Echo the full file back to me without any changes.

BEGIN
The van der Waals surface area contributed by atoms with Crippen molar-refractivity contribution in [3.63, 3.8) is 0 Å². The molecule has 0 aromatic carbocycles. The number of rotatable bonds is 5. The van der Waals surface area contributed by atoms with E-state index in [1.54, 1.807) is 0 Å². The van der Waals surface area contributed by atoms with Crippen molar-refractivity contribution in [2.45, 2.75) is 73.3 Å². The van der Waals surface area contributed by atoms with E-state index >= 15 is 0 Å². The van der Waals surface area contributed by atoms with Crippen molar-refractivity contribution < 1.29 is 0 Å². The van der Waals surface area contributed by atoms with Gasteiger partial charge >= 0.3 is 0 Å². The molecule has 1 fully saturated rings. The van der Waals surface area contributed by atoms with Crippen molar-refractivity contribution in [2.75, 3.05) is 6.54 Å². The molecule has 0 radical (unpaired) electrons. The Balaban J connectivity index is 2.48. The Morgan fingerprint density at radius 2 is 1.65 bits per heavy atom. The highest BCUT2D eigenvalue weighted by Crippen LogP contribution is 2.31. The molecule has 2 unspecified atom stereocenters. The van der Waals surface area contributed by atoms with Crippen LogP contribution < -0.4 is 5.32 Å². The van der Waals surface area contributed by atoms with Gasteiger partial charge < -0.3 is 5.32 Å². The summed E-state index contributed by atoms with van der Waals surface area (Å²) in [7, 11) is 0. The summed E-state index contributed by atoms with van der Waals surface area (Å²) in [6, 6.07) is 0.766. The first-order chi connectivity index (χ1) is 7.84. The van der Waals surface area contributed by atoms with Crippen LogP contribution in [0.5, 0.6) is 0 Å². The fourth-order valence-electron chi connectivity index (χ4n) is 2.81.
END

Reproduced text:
The van der Waals surface area contributed by atoms with Crippen molar-refractivity contribution in [3.63, 3.8) is 0 Å². The molecule has 0 aromatic carbocycles. The number of rotatable bonds is 5. The van der Waals surface area contributed by atoms with E-state index in [1.54, 1.807) is 0 Å². The van der Waals surface area contributed by atoms with Crippen molar-refractivity contribution in [2.45, 2.75) is 73.3 Å². The van der Waals surface area contributed by atoms with E-state index >= 15 is 0 Å². The van der Waals surface area contributed by atoms with Crippen molar-refractivity contribution < 1.29 is 0 Å². The van der Waals surface area contributed by atoms with Gasteiger partial charge >= 0.3 is 0 Å². The molecule has 1 fully saturated rings. The van der Waals surface area contributed by atoms with Crippen molar-refractivity contribution in [2.75, 3.05) is 6.54 Å². The molecule has 0 radical (unpaired) electrons. The Balaban J connectivity index is 2.48. The Morgan fingerprint density at radius 2 is 1.65 bits per heavy atom. The highest BCUT2D eigenvalue weighted by Crippen LogP contribution is 2.31. The molecule has 2 unspecified atom stereocenters. The van der Waals surface area contributed by atoms with Crippen LogP contribution < -0.4 is 5.32 Å². The van der Waals surface area contributed by atoms with Gasteiger partial charge < -0.3 is 5.32 Å². The summed E-state index contributed by atoms with van der Waals surface area (Å²) in [7, 11) is 0. The summed E-state index contributed by atoms with van der Waals surface area (Å²) in [6, 6.07) is 0.766. The first-order chi connectivity index (χ1) is 7.84. The van der Waals surface area contributed by atoms with Crippen LogP contribution in [0.5, 0.6) is 0 Å². The fourth-order valence-electron chi connectivity index (χ4n) is 2.81.